I. Look. Moby-Dick is a long book. Not all of these riffs are gonna sing.
II. (I might have had a glass or two of red.)
III. Chapters 20, 21, and 22 see The Pequod supplied, boarded, and piloted away from Nantucket out into the wide watery world. They are not especially memorable chapters.
IV. (There are a few choice lines in this ultrahomophallic novel: In “Going Aboard” (Ch. 21), Queequeg helps himself to a seat on a sleeping sailor’s seat: “He put his hand upon the sleeper’s rear, as though feeling if it was soft enough, and then, without more ado, sat quietly down there.” He promises not to hurt the sleepers face.
The rearing rerears in Ch. 22, “Merry Christmas,” when Ishmael declares: “I felt a sudden sharp poke in my rear.” It’s Captain Peleg kicking his ass. “That was my first kick,” Ishmael attests, a line that recalls his conversation with Peter Coffin of the Spouter Inn, who kicked his son out of the marriage bed. Paternal Peleg’s infanticidal foot foreshadows a shadowy future.)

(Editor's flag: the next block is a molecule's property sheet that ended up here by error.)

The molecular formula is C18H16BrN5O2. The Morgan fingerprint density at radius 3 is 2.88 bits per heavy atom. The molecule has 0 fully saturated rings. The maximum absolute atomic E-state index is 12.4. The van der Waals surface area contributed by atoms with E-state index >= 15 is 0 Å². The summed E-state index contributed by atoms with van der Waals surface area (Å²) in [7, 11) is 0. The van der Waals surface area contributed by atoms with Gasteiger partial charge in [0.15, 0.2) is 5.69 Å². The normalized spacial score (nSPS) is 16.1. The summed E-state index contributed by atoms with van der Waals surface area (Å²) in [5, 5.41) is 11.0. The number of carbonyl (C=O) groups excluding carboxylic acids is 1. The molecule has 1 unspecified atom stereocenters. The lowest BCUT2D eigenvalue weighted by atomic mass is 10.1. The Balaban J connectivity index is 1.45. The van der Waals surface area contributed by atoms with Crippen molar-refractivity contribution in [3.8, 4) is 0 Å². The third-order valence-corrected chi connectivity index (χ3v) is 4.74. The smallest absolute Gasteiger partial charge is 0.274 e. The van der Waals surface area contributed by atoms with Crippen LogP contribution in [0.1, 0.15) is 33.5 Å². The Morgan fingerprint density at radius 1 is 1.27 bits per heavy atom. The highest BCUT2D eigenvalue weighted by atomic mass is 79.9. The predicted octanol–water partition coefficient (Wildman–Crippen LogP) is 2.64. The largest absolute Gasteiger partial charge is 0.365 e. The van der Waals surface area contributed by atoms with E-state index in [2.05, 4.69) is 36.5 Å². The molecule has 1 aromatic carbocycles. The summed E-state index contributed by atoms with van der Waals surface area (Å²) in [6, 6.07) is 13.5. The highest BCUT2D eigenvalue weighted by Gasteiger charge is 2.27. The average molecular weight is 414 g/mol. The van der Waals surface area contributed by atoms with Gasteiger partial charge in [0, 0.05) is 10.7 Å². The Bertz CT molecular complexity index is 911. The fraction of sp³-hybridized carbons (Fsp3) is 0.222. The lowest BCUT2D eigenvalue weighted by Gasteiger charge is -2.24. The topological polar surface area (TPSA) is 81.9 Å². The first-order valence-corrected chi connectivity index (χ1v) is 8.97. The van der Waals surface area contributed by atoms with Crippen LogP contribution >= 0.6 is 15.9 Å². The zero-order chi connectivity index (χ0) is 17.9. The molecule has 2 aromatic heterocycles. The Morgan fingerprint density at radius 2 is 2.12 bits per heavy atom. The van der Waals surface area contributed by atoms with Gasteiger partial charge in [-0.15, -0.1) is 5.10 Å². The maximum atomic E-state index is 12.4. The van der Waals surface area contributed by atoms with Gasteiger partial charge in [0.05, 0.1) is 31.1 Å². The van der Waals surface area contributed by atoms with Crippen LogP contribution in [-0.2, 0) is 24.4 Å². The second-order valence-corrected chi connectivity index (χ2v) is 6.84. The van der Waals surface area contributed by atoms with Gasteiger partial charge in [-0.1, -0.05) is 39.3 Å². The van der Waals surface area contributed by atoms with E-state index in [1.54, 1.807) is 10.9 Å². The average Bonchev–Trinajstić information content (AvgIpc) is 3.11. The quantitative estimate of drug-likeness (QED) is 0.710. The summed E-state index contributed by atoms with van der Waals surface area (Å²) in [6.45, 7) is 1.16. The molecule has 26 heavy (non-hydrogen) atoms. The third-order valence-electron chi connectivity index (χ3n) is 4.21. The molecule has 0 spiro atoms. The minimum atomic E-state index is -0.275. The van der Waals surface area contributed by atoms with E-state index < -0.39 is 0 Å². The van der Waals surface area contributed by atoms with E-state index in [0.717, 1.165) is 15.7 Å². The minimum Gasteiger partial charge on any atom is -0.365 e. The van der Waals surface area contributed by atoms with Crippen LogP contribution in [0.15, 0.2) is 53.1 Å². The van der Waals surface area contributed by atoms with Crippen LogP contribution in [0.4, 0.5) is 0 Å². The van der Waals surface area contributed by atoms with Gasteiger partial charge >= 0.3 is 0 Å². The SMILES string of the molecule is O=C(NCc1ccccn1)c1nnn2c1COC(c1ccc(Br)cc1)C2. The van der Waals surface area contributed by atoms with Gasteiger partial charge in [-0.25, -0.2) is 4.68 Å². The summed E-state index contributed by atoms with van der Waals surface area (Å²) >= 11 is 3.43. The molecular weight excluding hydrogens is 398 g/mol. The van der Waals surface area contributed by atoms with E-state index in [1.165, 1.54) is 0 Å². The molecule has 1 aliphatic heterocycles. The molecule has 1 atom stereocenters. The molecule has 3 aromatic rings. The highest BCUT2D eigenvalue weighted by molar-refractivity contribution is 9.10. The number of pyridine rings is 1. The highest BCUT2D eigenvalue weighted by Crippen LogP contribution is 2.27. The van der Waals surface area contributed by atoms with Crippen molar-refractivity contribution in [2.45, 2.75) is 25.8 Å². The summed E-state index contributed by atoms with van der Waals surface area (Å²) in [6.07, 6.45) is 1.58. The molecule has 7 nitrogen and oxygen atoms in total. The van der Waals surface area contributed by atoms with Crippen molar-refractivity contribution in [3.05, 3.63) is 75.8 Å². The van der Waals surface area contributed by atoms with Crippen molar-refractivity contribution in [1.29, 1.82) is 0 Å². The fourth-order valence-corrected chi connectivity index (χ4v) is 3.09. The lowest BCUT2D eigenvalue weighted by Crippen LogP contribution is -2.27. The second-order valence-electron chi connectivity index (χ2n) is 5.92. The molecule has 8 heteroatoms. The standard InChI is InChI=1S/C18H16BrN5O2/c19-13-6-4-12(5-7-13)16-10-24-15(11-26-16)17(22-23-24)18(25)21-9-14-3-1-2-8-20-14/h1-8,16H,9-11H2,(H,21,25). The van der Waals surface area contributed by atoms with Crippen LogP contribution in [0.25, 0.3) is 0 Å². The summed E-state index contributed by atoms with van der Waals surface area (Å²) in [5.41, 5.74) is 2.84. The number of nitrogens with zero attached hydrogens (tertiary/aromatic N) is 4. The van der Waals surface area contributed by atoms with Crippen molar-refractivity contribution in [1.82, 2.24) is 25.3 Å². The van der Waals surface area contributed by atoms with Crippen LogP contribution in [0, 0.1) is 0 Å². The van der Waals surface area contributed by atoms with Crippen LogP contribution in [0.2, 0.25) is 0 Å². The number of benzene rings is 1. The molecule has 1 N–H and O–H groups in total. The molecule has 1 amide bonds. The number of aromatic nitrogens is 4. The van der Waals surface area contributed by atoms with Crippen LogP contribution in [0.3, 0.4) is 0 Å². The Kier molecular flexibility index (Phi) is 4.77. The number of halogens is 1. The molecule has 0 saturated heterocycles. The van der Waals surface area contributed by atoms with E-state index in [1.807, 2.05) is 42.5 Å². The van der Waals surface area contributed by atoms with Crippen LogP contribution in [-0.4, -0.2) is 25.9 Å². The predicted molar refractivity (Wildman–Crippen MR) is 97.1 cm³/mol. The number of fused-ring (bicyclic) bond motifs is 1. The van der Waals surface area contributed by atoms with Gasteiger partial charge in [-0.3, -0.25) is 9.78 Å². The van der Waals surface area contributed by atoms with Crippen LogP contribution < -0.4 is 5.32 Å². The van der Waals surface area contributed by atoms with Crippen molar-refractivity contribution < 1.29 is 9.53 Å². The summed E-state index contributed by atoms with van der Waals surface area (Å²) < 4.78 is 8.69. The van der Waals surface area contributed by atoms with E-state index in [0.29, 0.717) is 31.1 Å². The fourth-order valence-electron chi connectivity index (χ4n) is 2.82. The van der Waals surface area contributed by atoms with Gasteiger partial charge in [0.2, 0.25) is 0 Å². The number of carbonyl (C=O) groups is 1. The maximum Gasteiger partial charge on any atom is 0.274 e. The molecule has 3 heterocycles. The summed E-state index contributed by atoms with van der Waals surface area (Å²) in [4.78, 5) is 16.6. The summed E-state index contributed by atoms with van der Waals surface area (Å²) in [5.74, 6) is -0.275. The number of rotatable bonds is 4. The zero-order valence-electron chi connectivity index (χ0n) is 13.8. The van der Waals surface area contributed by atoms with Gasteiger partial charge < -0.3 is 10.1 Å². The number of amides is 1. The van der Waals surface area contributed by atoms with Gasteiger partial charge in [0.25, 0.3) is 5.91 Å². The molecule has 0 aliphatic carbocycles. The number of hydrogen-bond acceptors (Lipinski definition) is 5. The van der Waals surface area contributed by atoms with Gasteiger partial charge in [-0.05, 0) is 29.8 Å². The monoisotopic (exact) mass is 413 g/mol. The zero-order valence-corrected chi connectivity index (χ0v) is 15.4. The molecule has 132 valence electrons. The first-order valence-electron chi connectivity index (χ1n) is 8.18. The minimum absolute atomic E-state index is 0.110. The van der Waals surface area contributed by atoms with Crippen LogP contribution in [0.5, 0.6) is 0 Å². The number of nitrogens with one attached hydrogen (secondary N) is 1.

V. (I’ll also point out that The Pequod departs on Christmas, linking it to Christ’s birth, linking the novel back to the resurrection theme I’ve been pointing out in these riffs—but yeah, that’s pretty obvious. I didn’t find much to ironize or problematize or whateverize the symbolism on this reread.)
VI. (And still in the parentheses, where I’ll keep most of this riff. We meet, sorta, but not really, Starbuck and Stubbs (but not Flask) in these chapters.)
VII. (Swearing in “Christmas” includes “sons of bachelors” and “Blood and thunder!”)
VIII. Look. Moby-Dick is a long book. Like I said, not all of these riffs are gonna sing.
But! The edition I’m reading this time has some wonderful illustrations by Barry Moser, and there were several for these (workmanlike, occasionally melancholy, not particular profound) chapters. They are dispersed in this brief riff.
IX. I look forward to getting out into the watery world…and the arrival of Ahab!